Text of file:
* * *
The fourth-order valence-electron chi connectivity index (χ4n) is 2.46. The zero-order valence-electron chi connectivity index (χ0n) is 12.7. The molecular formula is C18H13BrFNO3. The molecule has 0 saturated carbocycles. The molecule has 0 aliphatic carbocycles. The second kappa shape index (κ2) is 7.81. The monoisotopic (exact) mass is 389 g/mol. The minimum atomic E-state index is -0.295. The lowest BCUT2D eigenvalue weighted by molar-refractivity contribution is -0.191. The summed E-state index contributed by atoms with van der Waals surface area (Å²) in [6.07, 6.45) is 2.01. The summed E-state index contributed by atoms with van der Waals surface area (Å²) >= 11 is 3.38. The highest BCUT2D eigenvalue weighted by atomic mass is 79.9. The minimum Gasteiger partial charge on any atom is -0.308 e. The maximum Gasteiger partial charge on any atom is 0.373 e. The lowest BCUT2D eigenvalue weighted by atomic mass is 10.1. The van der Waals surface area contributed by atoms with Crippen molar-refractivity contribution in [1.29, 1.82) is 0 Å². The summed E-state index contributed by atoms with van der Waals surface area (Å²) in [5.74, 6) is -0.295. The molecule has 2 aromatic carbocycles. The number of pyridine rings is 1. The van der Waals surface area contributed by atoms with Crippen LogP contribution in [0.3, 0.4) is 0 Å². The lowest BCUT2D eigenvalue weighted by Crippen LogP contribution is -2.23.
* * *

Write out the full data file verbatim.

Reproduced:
The fourth-order valence-electron chi connectivity index (χ4n) is 2.46. The zero-order valence-electron chi connectivity index (χ0n) is 12.7. The molecular formula is C18H13BrFNO3. The molecule has 0 saturated carbocycles. The molecule has 0 aliphatic carbocycles. The second kappa shape index (κ2) is 7.81. The monoisotopic (exact) mass is 389 g/mol. The minimum atomic E-state index is -0.295. The lowest BCUT2D eigenvalue weighted by molar-refractivity contribution is -0.191. The summed E-state index contributed by atoms with van der Waals surface area (Å²) in [6.07, 6.45) is 2.01. The summed E-state index contributed by atoms with van der Waals surface area (Å²) >= 11 is 3.38. The highest BCUT2D eigenvalue weighted by atomic mass is 79.9. The minimum Gasteiger partial charge on any atom is -0.308 e. The maximum Gasteiger partial charge on any atom is 0.373 e. The lowest BCUT2D eigenvalue weighted by atomic mass is 10.1. The van der Waals surface area contributed by atoms with Crippen molar-refractivity contribution in [1.29, 1.82) is 0 Å². The summed E-state index contributed by atoms with van der Waals surface area (Å²) in [5.74, 6) is -0.295. The molecule has 2 aromatic carbocycles. The number of pyridine rings is 1. The van der Waals surface area contributed by atoms with Crippen LogP contribution in [0.3, 0.4) is 0 Å². The lowest BCUT2D eigenvalue weighted by Crippen LogP contribution is -2.23.